Great Britain can legitimately claim to have invented ice hockey, and even won gold at the 1936 Winter Olympics -- but its modern-day heroes are struggling to uphold that heritage.
When some British solders first ventured on to the ice in Ontario, Canada in the mid-19th century to play a modified version of field hockey, they could never have dreamed a multibillion-dollar business would be the legacy.
However, while the sport has flourished in North America and other European nations, in the UK it battles a chronic lack of funding and fights for snippets of media coverage in a country where football dominates the back pages.
Team GB has not played in the Winter Games since 1948, and suffered another heartbreaking failure last week in the final round of qualifying in Riga.
Despite the setbacks, stalwart player David Clarke remains optimistic for the future of the sport.
"Great Britain isn't renowned for its ice hockey talent, but it's growing and we've made a great account for ourselves over the last four or five years," Clarke told CNN's Human to Hero series.
"So, I think gradually we are getting more respect but with that comes expectation."
A squad coached by Scotsman Tony Hand, who briefly played alongside Wayne Gretzky in the NHL, lost to 11th-ranked hosts Latvia, France and Kazakhstan, ending their hopes of going to Sochi in 2014.
"We gave a decent account of ourselves, but it would have been nice to have been able to get together as a team for more than just two days to properly prepare," said Clarke.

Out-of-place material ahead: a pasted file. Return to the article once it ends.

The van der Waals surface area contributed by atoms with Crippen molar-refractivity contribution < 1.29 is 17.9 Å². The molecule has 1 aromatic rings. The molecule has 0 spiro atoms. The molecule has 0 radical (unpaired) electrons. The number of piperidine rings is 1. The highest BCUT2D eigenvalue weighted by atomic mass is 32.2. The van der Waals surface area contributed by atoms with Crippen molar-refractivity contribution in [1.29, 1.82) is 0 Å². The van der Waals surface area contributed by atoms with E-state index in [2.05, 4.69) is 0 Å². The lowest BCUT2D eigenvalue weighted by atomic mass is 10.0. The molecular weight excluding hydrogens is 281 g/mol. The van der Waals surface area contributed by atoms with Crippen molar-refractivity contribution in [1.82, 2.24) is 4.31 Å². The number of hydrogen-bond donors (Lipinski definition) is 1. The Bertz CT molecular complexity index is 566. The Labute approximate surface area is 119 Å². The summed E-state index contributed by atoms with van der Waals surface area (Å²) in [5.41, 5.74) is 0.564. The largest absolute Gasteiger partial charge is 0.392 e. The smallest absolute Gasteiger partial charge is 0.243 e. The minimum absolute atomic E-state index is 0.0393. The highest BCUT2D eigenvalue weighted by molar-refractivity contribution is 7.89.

Andy French, general secretary of Ice Hockey UK, which now boasts over 10,000 registered players, is dismayed they receive no funding from the British sports authorities.
"Extra backing would create more revenue to enable all our teams from junior to senior level to have four international breaks per year to prepare for world championships, to bring on board a sports psychologist, team nutritionist, better preparation," he told CNN.
Clarke could have followed Hand over the Atlantic to try his hand in the toughest league of all, but decided to stay home after becoming a father at the age of 18.
He also had trials for his local professional football club Peterborough, but chose hockey.
If he has any regret at missing out on the possible riches in the NHL, or even the EPL, the 31-year-old does not show it.
He has forged a reputation as one of the star players in the British domestic league, being the all-time top scorer, and has helped Nottingham to a Playoffs and Challenge Cup double the past two seasons.
Matches are played in purpose-built arenas, with the capital cities of Wales, Northern Ireland and Scotland hosting the Cardiff Devils, Belfast Giants and Edinburgh Capitals before audiences of between 5,000 to 8,000 partisan fans.
London had a team, for which Clarke briefly played, run by the Anschutz Entertainment Group -- one of the world's largest sporting owners and investors. The London Knights were wound up in 2003 after only five years when the competition they played in folded and their home stadium was sold.
The NHL hosted two fixtures between the Anaheim Ducks and the Los Angeles Kings at London's 02 Arena in 2007, but French bemoans the fact the English capital is not represented in the GB professional league.
"I think having the NHL play here is great for the fans and also does encourage people to find out where their nearest ice rink is either to go and watch a game or for the youngsters to start playing," he said.